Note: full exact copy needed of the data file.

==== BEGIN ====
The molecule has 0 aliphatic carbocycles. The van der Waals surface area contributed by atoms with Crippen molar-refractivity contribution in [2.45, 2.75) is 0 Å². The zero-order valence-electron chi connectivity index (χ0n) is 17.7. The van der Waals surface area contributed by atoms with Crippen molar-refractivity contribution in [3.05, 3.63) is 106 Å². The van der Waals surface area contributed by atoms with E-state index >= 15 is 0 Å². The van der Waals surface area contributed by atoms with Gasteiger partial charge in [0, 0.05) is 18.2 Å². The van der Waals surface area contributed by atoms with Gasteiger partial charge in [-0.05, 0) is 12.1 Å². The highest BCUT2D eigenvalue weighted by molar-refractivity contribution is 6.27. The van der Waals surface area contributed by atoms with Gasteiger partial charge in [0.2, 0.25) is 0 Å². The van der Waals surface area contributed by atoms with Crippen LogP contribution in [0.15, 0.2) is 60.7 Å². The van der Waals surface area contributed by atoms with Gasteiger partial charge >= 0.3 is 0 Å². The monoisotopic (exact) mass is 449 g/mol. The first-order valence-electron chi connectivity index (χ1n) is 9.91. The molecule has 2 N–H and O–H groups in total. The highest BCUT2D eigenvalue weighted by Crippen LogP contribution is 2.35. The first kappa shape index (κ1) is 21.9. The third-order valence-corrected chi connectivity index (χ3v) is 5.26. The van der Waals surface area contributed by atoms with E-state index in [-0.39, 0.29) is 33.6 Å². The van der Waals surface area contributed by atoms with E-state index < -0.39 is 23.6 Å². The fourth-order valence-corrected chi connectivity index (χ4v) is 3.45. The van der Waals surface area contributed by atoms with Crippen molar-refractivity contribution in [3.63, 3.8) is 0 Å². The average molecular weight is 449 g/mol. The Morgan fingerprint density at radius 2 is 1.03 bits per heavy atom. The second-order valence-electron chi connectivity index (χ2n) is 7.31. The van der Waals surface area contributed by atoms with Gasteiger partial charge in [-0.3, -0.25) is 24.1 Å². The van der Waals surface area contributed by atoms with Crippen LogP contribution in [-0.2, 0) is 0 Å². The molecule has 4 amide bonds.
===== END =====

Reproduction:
The molecule has 0 aliphatic carbocycles. The van der Waals surface area contributed by atoms with Crippen molar-refractivity contribution in [2.45, 2.75) is 0 Å². The zero-order valence-electron chi connectivity index (χ0n) is 17.7. The van der Waals surface area contributed by atoms with Crippen molar-refractivity contribution in [3.05, 3.63) is 106 Å². The van der Waals surface area contributed by atoms with E-state index >= 15 is 0 Å². The van der Waals surface area contributed by atoms with Gasteiger partial charge in [0, 0.05) is 18.2 Å². The van der Waals surface area contributed by atoms with Gasteiger partial charge in [-0.05, 0) is 12.1 Å². The highest BCUT2D eigenvalue weighted by molar-refractivity contribution is 6.27. The van der Waals surface area contributed by atoms with Gasteiger partial charge in [0.2, 0.25) is 0 Å². The van der Waals surface area contributed by atoms with Crippen LogP contribution in [0.15, 0.2) is 60.7 Å². The van der Waals surface area contributed by atoms with Gasteiger partial charge >= 0.3 is 0 Å². The monoisotopic (exact) mass is 449 g/mol. The first-order valence-electron chi connectivity index (χ1n) is 9.91. The molecule has 2 N–H and O–H groups in total. The highest BCUT2D eigenvalue weighted by Crippen LogP contribution is 2.35. The first kappa shape index (κ1) is 21.9. The third-order valence-corrected chi connectivity index (χ3v) is 5.26. The van der Waals surface area contributed by atoms with E-state index in [-0.39, 0.29) is 33.6 Å². The van der Waals surface area contributed by atoms with E-state index < -0.39 is 23.6 Å². The fourth-order valence-corrected chi connectivity index (χ4v) is 3.45. The van der Waals surface area contributed by atoms with Crippen molar-refractivity contribution in [3.63, 3.8) is 0 Å². The average molecular weight is 449 g/mol. The Morgan fingerprint density at radius 2 is 1.03 bits per heavy atom. The second-order valence-electron chi connectivity index (χ2n) is 7.31. The van der Waals surface area contributed by atoms with Gasteiger partial charge in [-0.3, -0.25) is 24.1 Å². The van der Waals surface area contributed by atoms with Crippen LogP contribution in [-0.2, 0) is 0 Å². The molecule has 4 amide bonds.